Admit it and change everything!


Ultimately, the most advanced aspect of the martial ways is development and definition of character. As I stated, a change comes over most practitioners. These arts tend to bring out the best in the individual. By dedicating yourself to advancement in whatever art, style, system, or Way that is chosen, you can then contribute more to your community. This could be by volunteering in some way or by just being a law-abiding citizen.

By breaking down physical and mental barriers, we can reach deeper into ourselves to find an understanding. Look and you will find the link. The marriage of the physical and mental drives us toward the mystical. I am not saying that you are forced into anything against your will, here. It merely becomes an internal, or spiritual, quest to better you.

When you reach the point where your body cries out to stop, but all that you are pushes you on, then you will understand what drives us. It is the point that you do not “feel” like working out, but your body demands it. Rites of passage are few and far between in this “modern” society. However, through hard work and commitment, a sense of accomplishment is achieved.

Having this sense, you come to see all of life’s boundaries erode to reveal the true nature of those around you. Also, you begin to see what they can show you, so that you can further improve upon yourself.

In most cases, this will take the admission that the poet Rumi was inferring. In order to change, you must accept what is before you, now. Come to know you are not in the moment -- you are the moment.

Monday, March 14, 2011

Why I started training in the martial arts

Since I was a kid I have had a fascination with martial arts. I trained in Tae Kwon Do a little in high school and college. By the time I was out of college and working in a job that had me sitting around all day, I was, as one friend put it, “pushing the deuce.” I needed to get back in shape.

About the time that I decided to get off my butt, a new school opened just down the road from home. When I walked in, the class was rolling around on the ground which was a new look to me and I was instantly intrigued. I learned the school taught Jun Fan/Jeet Kune Do Concepts. This is a branch of the art and philosophy of the late Bruce Lee.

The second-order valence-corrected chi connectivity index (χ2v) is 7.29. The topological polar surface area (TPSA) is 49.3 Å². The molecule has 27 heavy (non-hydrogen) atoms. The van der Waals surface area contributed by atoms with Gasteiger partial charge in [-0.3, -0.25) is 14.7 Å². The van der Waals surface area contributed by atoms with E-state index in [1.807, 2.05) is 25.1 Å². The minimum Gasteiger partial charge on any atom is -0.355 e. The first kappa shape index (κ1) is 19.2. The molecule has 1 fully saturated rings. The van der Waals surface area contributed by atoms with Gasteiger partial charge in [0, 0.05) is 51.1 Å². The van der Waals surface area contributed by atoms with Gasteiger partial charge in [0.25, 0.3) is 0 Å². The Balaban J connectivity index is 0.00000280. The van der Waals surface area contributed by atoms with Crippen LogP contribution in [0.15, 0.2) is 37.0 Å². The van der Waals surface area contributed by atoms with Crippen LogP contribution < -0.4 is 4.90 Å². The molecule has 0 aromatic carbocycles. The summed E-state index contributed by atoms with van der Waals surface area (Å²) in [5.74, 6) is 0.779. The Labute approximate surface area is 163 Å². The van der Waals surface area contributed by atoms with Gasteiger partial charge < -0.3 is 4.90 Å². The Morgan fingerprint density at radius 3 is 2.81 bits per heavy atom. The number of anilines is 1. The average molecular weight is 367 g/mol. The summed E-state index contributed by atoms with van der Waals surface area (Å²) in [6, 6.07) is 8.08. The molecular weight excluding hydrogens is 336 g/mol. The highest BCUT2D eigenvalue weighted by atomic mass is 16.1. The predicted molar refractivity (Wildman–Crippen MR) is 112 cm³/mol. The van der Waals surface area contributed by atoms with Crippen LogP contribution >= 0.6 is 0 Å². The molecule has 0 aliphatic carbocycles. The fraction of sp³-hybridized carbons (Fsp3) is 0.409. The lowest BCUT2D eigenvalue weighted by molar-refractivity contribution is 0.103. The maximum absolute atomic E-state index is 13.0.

Now I had heard of Bruce Lee the movie star, I mean who hadn’t? Yet, I had never considered that people were still teaching what he trained in. I signed up to train twice a week at the Ryan Academy of Martial Arts. By the end of the first month, I had upped that to three times a week and within six months, I was training six days a week. I was hooked.

It was hard work and I initially earned the nickname, “Smelling Salt,” although I never had to use them, I definitely was pushing myself. Hard. I started gaining energy again and was moving back away from that 200-pound mark.

I discovered that there is a line in the sand we establish in our heads that seems to hold us back. We reach that point where things just stop and it seems we can’t go any further. The thing is, that first divide is only in our heads. We can jump past it and push ourselves farther; draw the line again, just a little bit more ahead of us. It is always there and that’s okay. It gives us a place to aim for and that new target is always just beyond the line.

To me that is what makes martial arts a life long endeavor: that constant striving to discover and improve.